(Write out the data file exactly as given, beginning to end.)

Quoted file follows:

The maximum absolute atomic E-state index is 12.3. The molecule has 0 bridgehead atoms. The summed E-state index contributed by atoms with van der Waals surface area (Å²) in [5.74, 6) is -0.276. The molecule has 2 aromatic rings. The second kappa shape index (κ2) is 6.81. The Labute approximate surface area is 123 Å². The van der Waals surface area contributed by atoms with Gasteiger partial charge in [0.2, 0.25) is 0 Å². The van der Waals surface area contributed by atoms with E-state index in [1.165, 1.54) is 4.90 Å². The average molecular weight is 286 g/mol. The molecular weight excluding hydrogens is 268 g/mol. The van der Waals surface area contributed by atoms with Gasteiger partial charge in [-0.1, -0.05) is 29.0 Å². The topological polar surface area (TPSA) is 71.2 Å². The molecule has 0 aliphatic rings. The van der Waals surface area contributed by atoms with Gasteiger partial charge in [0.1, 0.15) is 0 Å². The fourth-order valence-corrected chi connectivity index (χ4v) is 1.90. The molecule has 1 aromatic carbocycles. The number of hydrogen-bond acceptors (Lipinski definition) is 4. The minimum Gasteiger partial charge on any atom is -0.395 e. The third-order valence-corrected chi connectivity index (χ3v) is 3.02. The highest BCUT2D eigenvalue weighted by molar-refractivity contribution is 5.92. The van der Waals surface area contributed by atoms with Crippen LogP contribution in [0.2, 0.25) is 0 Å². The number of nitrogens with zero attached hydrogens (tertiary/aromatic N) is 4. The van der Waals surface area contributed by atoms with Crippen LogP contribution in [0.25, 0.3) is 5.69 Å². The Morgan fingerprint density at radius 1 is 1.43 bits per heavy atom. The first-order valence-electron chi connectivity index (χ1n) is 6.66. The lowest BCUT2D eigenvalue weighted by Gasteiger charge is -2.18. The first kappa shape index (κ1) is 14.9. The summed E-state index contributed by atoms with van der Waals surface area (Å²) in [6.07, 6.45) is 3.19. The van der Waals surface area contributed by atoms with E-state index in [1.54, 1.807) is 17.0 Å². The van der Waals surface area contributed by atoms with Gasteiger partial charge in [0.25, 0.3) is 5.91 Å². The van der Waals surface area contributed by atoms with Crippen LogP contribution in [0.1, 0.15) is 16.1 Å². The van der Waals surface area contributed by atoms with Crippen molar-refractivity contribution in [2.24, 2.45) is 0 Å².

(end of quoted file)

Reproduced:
The maximum absolute atomic E-state index is 12.3. The molecule has 0 bridgehead atoms. The summed E-state index contributed by atoms with van der Waals surface area (Å²) in [5.74, 6) is -0.276. The molecule has 2 aromatic rings. The second kappa shape index (κ2) is 6.81. The Labute approximate surface area is 123 Å². The van der Waals surface area contributed by atoms with Gasteiger partial charge in [0.2, 0.25) is 0 Å². The van der Waals surface area contributed by atoms with E-state index in [1.165, 1.54) is 4.90 Å². The average molecular weight is 286 g/mol. The molecular weight excluding hydrogens is 268 g/mol. The van der Waals surface area contributed by atoms with Gasteiger partial charge in [-0.1, -0.05) is 29.0 Å². The topological polar surface area (TPSA) is 71.2 Å². The molecule has 0 aliphatic rings. The van der Waals surface area contributed by atoms with Gasteiger partial charge in [0.1, 0.15) is 0 Å². The fourth-order valence-corrected chi connectivity index (χ4v) is 1.90. The molecule has 1 aromatic carbocycles. The number of hydrogen-bond acceptors (Lipinski definition) is 4. The minimum Gasteiger partial charge on any atom is -0.395 e. The third-order valence-corrected chi connectivity index (χ3v) is 3.02. The highest BCUT2D eigenvalue weighted by molar-refractivity contribution is 5.92. The van der Waals surface area contributed by atoms with Crippen LogP contribution in [0.2, 0.25) is 0 Å². The number of nitrogens with zero attached hydrogens (tertiary/aromatic N) is 4. The van der Waals surface area contributed by atoms with Crippen LogP contribution in [0.25, 0.3) is 5.69 Å². The Morgan fingerprint density at radius 1 is 1.43 bits per heavy atom. The first-order valence-electron chi connectivity index (χ1n) is 6.66. The lowest BCUT2D eigenvalue weighted by Gasteiger charge is -2.18. The first kappa shape index (κ1) is 14.9. The summed E-state index contributed by atoms with van der Waals surface area (Å²) in [6.07, 6.45) is 3.19. The van der Waals surface area contributed by atoms with E-state index in [1.54, 1.807) is 17.0 Å². The van der Waals surface area contributed by atoms with Gasteiger partial charge in [0.25, 0.3) is 5.91 Å². The van der Waals surface area contributed by atoms with Crippen LogP contribution in [0.1, 0.15) is 16.1 Å². The van der Waals surface area contributed by atoms with Crippen molar-refractivity contribution in [2.24, 2.45) is 0 Å².